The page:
Are Your Finances Between a Rock and a Hard Place?

Have you ever felt like you’re between a ‘rock and a hard place’ financially; where your financial choices and the events of the past have brought you to a place you’re really struggling with and you can’t see an easy way forward, yet on the other hand there is no easy way back either?

I think we’ve all been there!

At the time it seems extremely difficult to change directions and undo the decisions of the past and when you look at all the alternatives there is no clear solution!

Of course that’s why it is referred to as being between a ‘rock and a hard place’!

I have a suspicion that most people are between a rock and a hard place financially (and maybe in other ways as well)!

We move forward until moving forward stops being easy! We then work out ways to push the boundaries a bit further. We squeeze a bit more and a bit more, driven by some goal or desire and then one day we realise we are under too much pressure, we went too far and we want to go back to a less stressful existence or take a different path and that’s when we find it’s not that easy.

We’re between a ‘rock and a hard place’!

I found this cartoon at http://www.cartoonmovement.com/cartoon/5266

Between a Rock and a Hard Place

I think it appropriately describes what I am talking about here!

Assuming it is the ‘rock’ that is stopping us from moving forwards; let’s look at some of those ‘hard places’ that stop us from undoing the decisions and events of the past so we can go back to a simpler, less stressful financial life.

What decisions are you avoiding that are keeping you from removing those hard places?

As I see it there are primarily two types of ‘hard places’ or barriers we have to deal with when we are between a rock and a hard place financially.

Here is an example of each…

  1. Joe is finding it impossible to save because of the repayments on the mansion he lives in. He’s strapped for cash each month and has considered selling up and downsizing to a smaller house in a cheaper suburb, but what would his friends and family think if he did that?
  2. Barry’s Credit Card is overflowing from purchasing consumer items that now are worth less than he paid for them. The repayments are killing him but he can’t sell the stuff to clear the debt. He’s stuck!

 

The first type is an emotional ‘hard place’ and the second is a financial one.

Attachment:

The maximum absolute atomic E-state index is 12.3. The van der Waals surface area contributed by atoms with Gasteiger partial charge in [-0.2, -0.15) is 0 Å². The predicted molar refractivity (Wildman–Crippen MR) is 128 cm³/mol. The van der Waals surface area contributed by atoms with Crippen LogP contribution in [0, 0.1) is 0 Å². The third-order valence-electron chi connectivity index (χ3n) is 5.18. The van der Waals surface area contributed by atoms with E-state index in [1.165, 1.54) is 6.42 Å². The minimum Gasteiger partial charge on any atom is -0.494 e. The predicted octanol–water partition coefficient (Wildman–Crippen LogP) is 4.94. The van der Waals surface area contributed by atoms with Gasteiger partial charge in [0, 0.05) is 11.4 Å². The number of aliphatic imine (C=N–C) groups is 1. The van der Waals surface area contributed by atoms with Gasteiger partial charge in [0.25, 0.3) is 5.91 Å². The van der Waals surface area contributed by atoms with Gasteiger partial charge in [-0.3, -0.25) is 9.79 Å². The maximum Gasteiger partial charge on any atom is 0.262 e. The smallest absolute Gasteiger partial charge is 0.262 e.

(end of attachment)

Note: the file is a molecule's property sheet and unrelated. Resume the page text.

Let’s look at them both.

 

Emotional Hard Places

The fancy house that is keeping Joe broke… The problem with emotional ‘hard places’ like this one is that you are worried about what someone else will think. Yet in reality the problem is with you because you are approaching the problem from the wrong angle.

Instead of worrying that everyone will think you are going broke, imagine if you told people you were selling your house because you were looking for a run-down house to renovate for profit.

Then it would be OK to switch to a cheaper house. In fact some people might be jealous of you for being such a go getter and some might even be inspired and copy you!

It just takes a mind shift!

If you think about it, an Emotional ‘hard place’ can be dealt with just by thinking a different way. If you’re stuck for an emotional reason hopefully this gives you some ideas on how to deal with the problem.

 

Financial ‘Hard Places’

Selling the ‘stuff’ that filled up Barry’s Credit Card for a lot less than he paid for it seems like an unnacceptable option. However you may be surprised to find it could save him a lot of money.

If Barry sells an item he purchased on his Credit Card for $1,000 and only gets $500 for it and he pays this money off his high interest Credit Card he could be much better off than it first appears. The interest is what makes the difference.

Barry owes $5,000 on his Credit Card at 21% and is paying it off at $31.10 a week. It will take more than 5 years to pay off.

Paying $500 off the Credit Card saves $837 in interest and 43 weeks in repayments. This means Barry effectively got $1,337 from the sale (the $500 cash and the $837 saving in interest).

When you think about it like that, selling a $1000 item for half price and paying the money off the Credit Card, you actually make money on the deal! You get back $1337 from selling an item that cost you $1,000. That’s a $337 bonus!

Maybe selling ‘stuff at a loss isn’t such a bad idea after all!

Of course there are other causes that can made ‘hard places’ what they are such as lack of time, illness, accident or injury but the two I have looked at here are certainly the two stand-out ones in the majority of cases.

Now you’ve seen my two examples, I’ll leave you with a quiz…… Is the following example an emotional or a financial ‘hard place’ and what should Mary do?

 

Mary’s Rock & Hard Place

Mary’s kids have been in a private school for years and all of their friends and favourite teachers are at that school but she really can’t afford the fees. Her Credit Cards are all full and she’s a week overdue on the Car Registration.

What do you reckon?

Is it an emotional hard place or a financial one?

What should Mary do? Leave your thoughts below.

That’s all for today.

Warm Regards
David Wright